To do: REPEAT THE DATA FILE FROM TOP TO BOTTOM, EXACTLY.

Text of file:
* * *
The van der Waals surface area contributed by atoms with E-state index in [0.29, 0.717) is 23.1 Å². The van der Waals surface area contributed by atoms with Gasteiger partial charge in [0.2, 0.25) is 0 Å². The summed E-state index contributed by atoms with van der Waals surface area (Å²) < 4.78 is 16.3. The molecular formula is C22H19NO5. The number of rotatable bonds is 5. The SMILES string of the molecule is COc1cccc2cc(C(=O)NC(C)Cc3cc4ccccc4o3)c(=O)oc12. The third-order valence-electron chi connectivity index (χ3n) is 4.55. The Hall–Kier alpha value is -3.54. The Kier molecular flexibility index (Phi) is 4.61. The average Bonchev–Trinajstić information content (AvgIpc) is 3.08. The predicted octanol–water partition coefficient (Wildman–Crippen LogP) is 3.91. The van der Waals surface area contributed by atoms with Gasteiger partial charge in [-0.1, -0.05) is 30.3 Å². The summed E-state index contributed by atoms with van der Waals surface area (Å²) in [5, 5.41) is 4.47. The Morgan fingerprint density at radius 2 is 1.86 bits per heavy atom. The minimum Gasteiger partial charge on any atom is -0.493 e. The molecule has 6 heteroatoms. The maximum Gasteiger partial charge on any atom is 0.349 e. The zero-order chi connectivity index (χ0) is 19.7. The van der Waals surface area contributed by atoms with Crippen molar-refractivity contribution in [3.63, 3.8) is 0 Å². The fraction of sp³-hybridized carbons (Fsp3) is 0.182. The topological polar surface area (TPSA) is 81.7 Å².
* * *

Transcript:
The van der Waals surface area contributed by atoms with E-state index in [0.29, 0.717) is 23.1 Å². The van der Waals surface area contributed by atoms with Gasteiger partial charge in [0.2, 0.25) is 0 Å². The summed E-state index contributed by atoms with van der Waals surface area (Å²) < 4.78 is 16.3. The molecular formula is C22H19NO5. The number of rotatable bonds is 5. The SMILES string of the molecule is COc1cccc2cc(C(=O)NC(C)Cc3cc4ccccc4o3)c(=O)oc12. The third-order valence-electron chi connectivity index (χ3n) is 4.55. The Hall–Kier alpha value is -3.54. The Kier molecular flexibility index (Phi) is 4.61. The average Bonchev–Trinajstić information content (AvgIpc) is 3.08. The predicted octanol–water partition coefficient (Wildman–Crippen LogP) is 3.91. The van der Waals surface area contributed by atoms with Gasteiger partial charge in [-0.1, -0.05) is 30.3 Å². The summed E-state index contributed by atoms with van der Waals surface area (Å²) in [5, 5.41) is 4.47. The Morgan fingerprint density at radius 2 is 1.86 bits per heavy atom. The minimum Gasteiger partial charge on any atom is -0.493 e. The molecule has 6 heteroatoms. The maximum Gasteiger partial charge on any atom is 0.349 e. The zero-order chi connectivity index (χ0) is 19.7. The van der Waals surface area contributed by atoms with Crippen molar-refractivity contribution in [3.63, 3.8) is 0 Å². The fraction of sp³-hybridized carbons (Fsp3) is 0.182. The topological polar surface area (TPSA) is 81.7 Å².